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Wednesday, February 27, 2013

If I Forget You, Jerusalem

The media, and lately the internet and particularly social media, has made this a very small world. Facebook has helped me, and, I presume, you, to find people we knew 20, 30, 40 years ago, when we were different people, you know, the ones who heard the Beatles before they were on the oldies stations. Or I'll hear a story on the news like I did a few years ago, that a tornado had ripped through Perry County in southeast Missouri, the county seat of which is the little town of Perryville, and my ears will start burning. My wife, Terry Donohoo, is from St. Louis, and much of her family is still homesteaded in the area. Our lives are entwined with a St. Louis parish called St. Vincent de Paul, the wonderful people there, and the religious community that runs it, the Vincentians. The little town of Perryville sits about 90 miles south of St. Louis on Interstate 55. It was home for a century or so to St. Mary of the Barrens Seminary, the college (and former theologate) of those Vincentians, or Congregation of the Mission (C.M.), and from 1970-1973, my alma mater.


The dome over the main altar at
St. Mary of the Barrens, Perryville.
St. Mary's in the early 1970s was a good place to be in formation. The theological vision of the Second Vatican Council was beginning to seep into the thinking and planning of the Congregation of the Mission. Several of their brightest and best theologians had served as periti (experts in a particular theological discipline) to various bishops at the Council; Annibale Bugnini himself was member of the Vincentians. There was a keen interest in liturgy as formative, as essentially participatory, and as the center of seminary life. As seems to happen in some kind of unpredictable cycle, in a group of barely more than a hundred collegians there was a striking number of excellent musicians and a greater number of enthusiastic amateurs. We always had four or five organists, excellent guitar players, and a number of players who covered other woodwind and percussion instruments. There was a lot of music in the seminary in those days.

In a fairly regional, if not parochial, minor seminary system of the time, St. Mary's was also our first experience of a wider brotherhood of young men with similar interests from several parts of the country. Active minor seminaries for the Vincentians at the time were located in Montebello, California (which I had attended), Lemont, Illinois, Cape Girardeau, Missouri, and Beaumont, Texas. All the guys in my class had spent a year in Santa Barbara, California, at the Vincentian novitiate, so we had met and lived with seminarians from all these places, but the college seminary was a four-year institution, and we now were thrown in with classes from the previous three years of novitiate and the traditions of a century-old institution. In short, it was like seeing more of the world for the first time, but without girls.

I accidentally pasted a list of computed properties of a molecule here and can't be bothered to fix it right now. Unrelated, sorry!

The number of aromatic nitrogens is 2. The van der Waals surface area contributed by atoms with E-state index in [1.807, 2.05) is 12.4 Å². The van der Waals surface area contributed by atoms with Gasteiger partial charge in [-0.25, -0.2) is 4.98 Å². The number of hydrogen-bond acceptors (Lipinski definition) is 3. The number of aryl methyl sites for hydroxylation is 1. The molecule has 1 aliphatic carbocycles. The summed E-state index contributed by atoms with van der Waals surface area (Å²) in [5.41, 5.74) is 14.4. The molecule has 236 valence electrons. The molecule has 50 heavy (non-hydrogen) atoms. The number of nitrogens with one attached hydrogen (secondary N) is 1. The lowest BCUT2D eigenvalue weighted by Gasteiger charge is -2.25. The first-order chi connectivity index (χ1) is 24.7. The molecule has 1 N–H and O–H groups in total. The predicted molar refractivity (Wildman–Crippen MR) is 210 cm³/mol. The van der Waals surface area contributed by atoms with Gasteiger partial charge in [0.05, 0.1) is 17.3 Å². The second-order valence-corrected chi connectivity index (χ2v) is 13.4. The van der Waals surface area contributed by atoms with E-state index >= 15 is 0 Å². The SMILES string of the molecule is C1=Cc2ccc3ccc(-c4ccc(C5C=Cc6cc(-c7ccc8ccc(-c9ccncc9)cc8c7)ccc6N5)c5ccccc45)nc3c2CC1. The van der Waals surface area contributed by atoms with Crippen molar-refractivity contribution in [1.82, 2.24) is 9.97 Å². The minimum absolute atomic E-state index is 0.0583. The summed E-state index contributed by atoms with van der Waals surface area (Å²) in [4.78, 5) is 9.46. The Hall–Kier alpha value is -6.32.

One of the many musicians I met there and admired was a second-year fellow named Bill Schutzman. Bill was from Colorado by way of Texas, at least, he had come to the VIncentians by way of the Beaumont minor sem. He had family roots in Estes Park, Colorado. Bill's guitar prowess was legendary; we had all heard about him before we got to St. Mary's, and we were amazed by him when we heard him in person. He had a singing voice that was extraordinarily rich and inviting, too, reminiscent of B.J. Thomas. It didn't really surprise us when Bill decided that the priesthood wasn't for him, and he decided to strike out into the musical world on his own.

I'm sure that his classmates kept track of him, but exactly what he did after leaving the seminary is a mystery to me. After I left in 1973, Bill contacted me again, and as I recall he was living in Tucson, Arizona, and working as the music director  at a church there. This could have been as late as 1978 or so, and he was preparing his first recording of songs for worship. He had made a demo, and Resource Publications was interested in distributing it (this is the company that produced "Modern Liturgy" magazine for so many years, and continues to produce resources for catechesis and worship.)